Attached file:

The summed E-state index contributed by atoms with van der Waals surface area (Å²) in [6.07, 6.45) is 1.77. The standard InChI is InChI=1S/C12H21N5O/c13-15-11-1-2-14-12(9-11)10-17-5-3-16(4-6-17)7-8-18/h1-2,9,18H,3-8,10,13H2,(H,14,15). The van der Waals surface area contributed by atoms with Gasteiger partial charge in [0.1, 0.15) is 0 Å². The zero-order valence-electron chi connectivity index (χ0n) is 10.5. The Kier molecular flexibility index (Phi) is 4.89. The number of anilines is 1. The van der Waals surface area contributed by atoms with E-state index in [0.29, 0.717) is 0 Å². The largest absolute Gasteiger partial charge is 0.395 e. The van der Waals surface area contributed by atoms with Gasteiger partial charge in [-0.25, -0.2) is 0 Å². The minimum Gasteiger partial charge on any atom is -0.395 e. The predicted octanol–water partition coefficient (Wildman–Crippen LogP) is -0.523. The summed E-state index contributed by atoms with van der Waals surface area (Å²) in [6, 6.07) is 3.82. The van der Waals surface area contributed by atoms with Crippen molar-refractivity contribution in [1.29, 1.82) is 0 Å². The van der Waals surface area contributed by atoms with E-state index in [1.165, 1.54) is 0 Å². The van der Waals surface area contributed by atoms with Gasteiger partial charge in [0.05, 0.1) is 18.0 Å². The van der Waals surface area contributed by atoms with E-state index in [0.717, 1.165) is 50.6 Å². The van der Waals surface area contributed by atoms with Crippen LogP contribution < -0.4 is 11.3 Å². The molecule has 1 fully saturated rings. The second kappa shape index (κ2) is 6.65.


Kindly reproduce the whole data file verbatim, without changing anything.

The summed E-state index contributed by atoms with van der Waals surface area (Å²) in [6.07, 6.45) is 1.77. The standard InChI is InChI=1S/C12H21N5O/c13-15-11-1-2-14-12(9-11)10-17-5-3-16(4-6-17)7-8-18/h1-2,9,18H,3-8,10,13H2,(H,14,15). The van der Waals surface area contributed by atoms with Gasteiger partial charge in [0.1, 0.15) is 0 Å². The zero-order valence-electron chi connectivity index (χ0n) is 10.5. The Kier molecular flexibility index (Phi) is 4.89. The number of anilines is 1. The van der Waals surface area contributed by atoms with E-state index in [0.29, 0.717) is 0 Å². The largest absolute Gasteiger partial charge is 0.395 e. The van der Waals surface area contributed by atoms with Gasteiger partial charge in [-0.25, -0.2) is 0 Å². The minimum Gasteiger partial charge on any atom is -0.395 e. The predicted octanol–water partition coefficient (Wildman–Crippen LogP) is -0.523. The summed E-state index contributed by atoms with van der Waals surface area (Å²) in [6, 6.07) is 3.82. The van der Waals surface area contributed by atoms with Crippen molar-refractivity contribution in [1.29, 1.82) is 0 Å². The van der Waals surface area contributed by atoms with E-state index in [1.165, 1.54) is 0 Å². The van der Waals surface area contributed by atoms with Gasteiger partial charge in [0.05, 0.1) is 18.0 Å². The van der Waals surface area contributed by atoms with E-state index in [0.717, 1.165) is 50.6 Å². The van der Waals surface area contributed by atoms with Crippen LogP contribution < -0.4 is 11.3 Å². The molecule has 1 fully saturated rings. The second kappa shape index (κ2) is 6.65.